+instructions return results which are in error for more than 10
+percent of the arguments tested.
+
+The numbers in the body of the table give the approx number of times a
+result of the given accuracy in bits (given in the left-most column)
+was obtained per one million arguments. For three of the instructions,
+two columns of results are given: * The second column for f2xm1 gives
+the number cases where the results of the first column were for a
+positive argument, this shows that this instruction gives better
+results for positive arguments than it does for negative. * In the
+cases of fcos and fptan, the first column gives the results when all
+cases where arguments greater than 1.5 were removed from the results
+given in the second column. Unlike the emulator, an 80486 FPU returns
+results of relatively poor accuracy for these instructions when the
+argument approaches pi/2. The table does not show those cases when the
+accuracy of the results were less than 62 bits, which occurs quite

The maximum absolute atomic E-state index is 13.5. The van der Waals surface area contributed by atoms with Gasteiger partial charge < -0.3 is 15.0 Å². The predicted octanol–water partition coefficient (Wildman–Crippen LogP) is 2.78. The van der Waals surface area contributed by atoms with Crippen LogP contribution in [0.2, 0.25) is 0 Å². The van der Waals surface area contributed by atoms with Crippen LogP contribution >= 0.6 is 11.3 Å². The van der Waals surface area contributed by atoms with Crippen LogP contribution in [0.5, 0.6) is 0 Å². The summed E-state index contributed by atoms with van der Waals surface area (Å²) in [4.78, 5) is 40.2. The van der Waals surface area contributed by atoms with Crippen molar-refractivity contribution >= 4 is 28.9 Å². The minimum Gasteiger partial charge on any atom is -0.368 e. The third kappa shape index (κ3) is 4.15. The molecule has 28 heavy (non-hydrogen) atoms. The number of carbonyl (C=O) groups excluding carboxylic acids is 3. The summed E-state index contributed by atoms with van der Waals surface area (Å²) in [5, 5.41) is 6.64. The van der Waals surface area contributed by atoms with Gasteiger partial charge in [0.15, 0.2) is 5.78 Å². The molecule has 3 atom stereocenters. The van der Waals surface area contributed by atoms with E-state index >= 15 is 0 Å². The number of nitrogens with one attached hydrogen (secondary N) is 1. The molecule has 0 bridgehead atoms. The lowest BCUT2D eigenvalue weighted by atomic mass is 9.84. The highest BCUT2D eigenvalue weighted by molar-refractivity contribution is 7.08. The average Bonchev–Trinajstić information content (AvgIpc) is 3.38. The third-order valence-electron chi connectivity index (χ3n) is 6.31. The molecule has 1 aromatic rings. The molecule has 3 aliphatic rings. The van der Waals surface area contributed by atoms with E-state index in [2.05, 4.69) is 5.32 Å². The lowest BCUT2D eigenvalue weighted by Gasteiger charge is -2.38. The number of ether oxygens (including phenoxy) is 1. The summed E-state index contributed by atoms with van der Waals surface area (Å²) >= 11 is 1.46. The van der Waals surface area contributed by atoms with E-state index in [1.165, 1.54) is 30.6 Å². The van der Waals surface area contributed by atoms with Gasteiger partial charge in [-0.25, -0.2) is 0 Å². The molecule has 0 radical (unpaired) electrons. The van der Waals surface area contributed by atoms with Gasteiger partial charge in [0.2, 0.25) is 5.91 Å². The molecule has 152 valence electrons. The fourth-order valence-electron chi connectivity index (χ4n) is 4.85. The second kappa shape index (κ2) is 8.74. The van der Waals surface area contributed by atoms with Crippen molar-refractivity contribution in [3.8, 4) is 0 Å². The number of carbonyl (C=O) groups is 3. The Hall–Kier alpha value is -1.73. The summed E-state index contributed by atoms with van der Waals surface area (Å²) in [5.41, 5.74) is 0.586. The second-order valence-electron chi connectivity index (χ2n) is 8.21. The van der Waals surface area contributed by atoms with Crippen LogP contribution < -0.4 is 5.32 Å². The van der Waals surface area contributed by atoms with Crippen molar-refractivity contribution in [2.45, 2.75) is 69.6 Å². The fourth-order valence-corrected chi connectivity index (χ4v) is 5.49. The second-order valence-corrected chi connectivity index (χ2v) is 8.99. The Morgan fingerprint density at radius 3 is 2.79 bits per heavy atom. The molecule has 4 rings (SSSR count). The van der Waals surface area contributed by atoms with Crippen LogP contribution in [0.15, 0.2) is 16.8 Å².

+often for fsin and fptan when the argument approaches pi/2. This poor
+accuracy is discussed above in relation to the Turbo C "emulator", and
+the accuracy of the value of pi.
+
+
+bits f2xm1 f2xm1 fpatan fcos fcos fyl2x fyl2xp1 fsin fptan fptan
+62.0 0 0 0 0 437 0 0 0 0 925
+62.1 0 0 10 0 894 0 0 0 0 1023
+62.2 14 0 0 0 1033 0 0 0 0 945
+62.3 57 0 0 0 1202 0 0 0 0 1023
+62.4 385 0 0 10 1292 0 23 0 0 1178
+62.5 1140 0 0 119 1649 0 39 0 0 1149
+62.6 2037 0 0 189 1620 0 16 0 0 1169
+62.7 5086 14 0 646 2315 10 101 35 39 1402
+62.8 8818 86 0 984 3050 59 287 131 224 2036
+62.9 11340 1355 0 2126 4153 79 605 357 321 1948
+63.0 15557 4750 0 3319 5376 246 1281 862 808 2688
+63.1 20016 8288 0 4620 6628 511 2569 1723 1510 3302